A Continent without Borders: Africa's Influence on African American Artists
by Nnamdi Elleh
Embracing the Muse: Africa and African American Artists is a reminder that the impact of the relationship between African and African American cultures on twentieth-century American art is yet to be fleshed out by scholars and museum authorities. Some of the paintings in the exhibition reveal how certain artists favored an image of African culture as timeless and varied; an image that endures around the world, but especially in the United States where so many people have African ancestry. Some of the works reveal how artists incorporated into their projects esoteric knowledge of the African continent with the express purpose of reclaiming their African heritage. Moreover, the artists featured in this exhibition produced images that are historical, politicized, and highly animated, and that function as tools for locating and asserting an African American identity. This identity demands the right to be different from, related to, and respected by dominant constructions of American society. These artists strove to empower African Americans to claim their civil rights and to participate in the economic and political activities that impact their lives.
The exhibition also features objects that visually celebrate Africa as a continent; and in so doing, they dissolve the geopolitical boundaries that were imposed by European colonial authorities at the end of the nineteenth century. By erasing these boundaries, artists obtained the freedom to imagine modern African and African American life by borrowing visual icons from any part of the continent; they also implicitly called attention to the history and arbitrary construction of those borders; underneath their celebration of an eternal African continent lies a mournful awareness of history's destruction. As an unstable repository for historical and geographical discourses under pressure to take their places in the history of twentieth-century American art, the artworks featured in this exhibition leave us to muse over their multiple meanings.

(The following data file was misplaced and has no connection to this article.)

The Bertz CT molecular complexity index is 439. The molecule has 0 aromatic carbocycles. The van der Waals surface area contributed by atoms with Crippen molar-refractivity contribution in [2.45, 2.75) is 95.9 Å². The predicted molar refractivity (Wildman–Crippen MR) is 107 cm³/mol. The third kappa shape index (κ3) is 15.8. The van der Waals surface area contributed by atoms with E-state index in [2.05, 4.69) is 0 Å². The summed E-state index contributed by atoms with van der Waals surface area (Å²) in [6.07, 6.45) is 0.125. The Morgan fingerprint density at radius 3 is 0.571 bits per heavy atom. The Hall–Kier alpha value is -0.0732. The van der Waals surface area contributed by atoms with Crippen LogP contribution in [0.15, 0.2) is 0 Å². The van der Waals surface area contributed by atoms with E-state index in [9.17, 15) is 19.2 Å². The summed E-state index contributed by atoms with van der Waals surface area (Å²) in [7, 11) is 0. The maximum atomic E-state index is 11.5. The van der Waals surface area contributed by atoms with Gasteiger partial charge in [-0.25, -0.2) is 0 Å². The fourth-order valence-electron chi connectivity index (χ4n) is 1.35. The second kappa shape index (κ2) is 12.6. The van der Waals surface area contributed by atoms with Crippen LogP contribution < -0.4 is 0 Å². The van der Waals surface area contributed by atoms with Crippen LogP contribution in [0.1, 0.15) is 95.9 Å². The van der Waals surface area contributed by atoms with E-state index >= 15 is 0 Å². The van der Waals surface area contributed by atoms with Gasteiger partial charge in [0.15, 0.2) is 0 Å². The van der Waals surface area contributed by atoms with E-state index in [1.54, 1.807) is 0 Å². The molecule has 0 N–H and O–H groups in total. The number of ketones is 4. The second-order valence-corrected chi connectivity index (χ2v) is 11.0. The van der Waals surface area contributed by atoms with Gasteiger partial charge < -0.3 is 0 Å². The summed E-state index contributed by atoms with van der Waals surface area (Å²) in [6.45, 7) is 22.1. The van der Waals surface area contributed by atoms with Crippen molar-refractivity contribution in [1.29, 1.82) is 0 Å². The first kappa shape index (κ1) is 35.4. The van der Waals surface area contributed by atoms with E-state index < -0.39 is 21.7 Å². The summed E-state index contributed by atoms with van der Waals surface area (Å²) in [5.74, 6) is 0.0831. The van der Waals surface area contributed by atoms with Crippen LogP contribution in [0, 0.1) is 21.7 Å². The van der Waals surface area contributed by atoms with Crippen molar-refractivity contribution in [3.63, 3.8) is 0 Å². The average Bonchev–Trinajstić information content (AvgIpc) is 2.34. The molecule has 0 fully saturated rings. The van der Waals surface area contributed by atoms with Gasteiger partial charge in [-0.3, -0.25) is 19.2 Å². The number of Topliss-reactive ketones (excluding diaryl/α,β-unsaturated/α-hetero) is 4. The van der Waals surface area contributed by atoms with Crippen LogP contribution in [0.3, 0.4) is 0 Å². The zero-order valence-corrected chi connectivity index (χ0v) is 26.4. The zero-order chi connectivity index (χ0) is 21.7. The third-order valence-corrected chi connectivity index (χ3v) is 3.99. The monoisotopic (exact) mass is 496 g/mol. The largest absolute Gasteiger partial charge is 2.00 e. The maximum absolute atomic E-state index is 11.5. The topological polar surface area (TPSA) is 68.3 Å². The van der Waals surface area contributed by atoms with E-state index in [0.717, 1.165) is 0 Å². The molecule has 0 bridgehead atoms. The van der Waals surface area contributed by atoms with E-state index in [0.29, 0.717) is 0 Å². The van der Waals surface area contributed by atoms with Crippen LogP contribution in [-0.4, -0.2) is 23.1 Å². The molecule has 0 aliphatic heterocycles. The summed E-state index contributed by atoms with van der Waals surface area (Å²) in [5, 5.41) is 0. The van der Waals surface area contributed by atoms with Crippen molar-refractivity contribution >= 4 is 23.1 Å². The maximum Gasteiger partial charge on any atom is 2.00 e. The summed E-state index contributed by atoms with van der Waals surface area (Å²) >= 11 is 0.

Finally, by bringing to the attention of the viewer how African American artists used archeology, history, and geography to instruct a new cultural consciousness in modern American art, Embracing the Muse: Africa and African American Artists, raises important questions that will continue to question the manner in which scholars and museum authorities study, reconsider, and re/present African and African American art to the general public.
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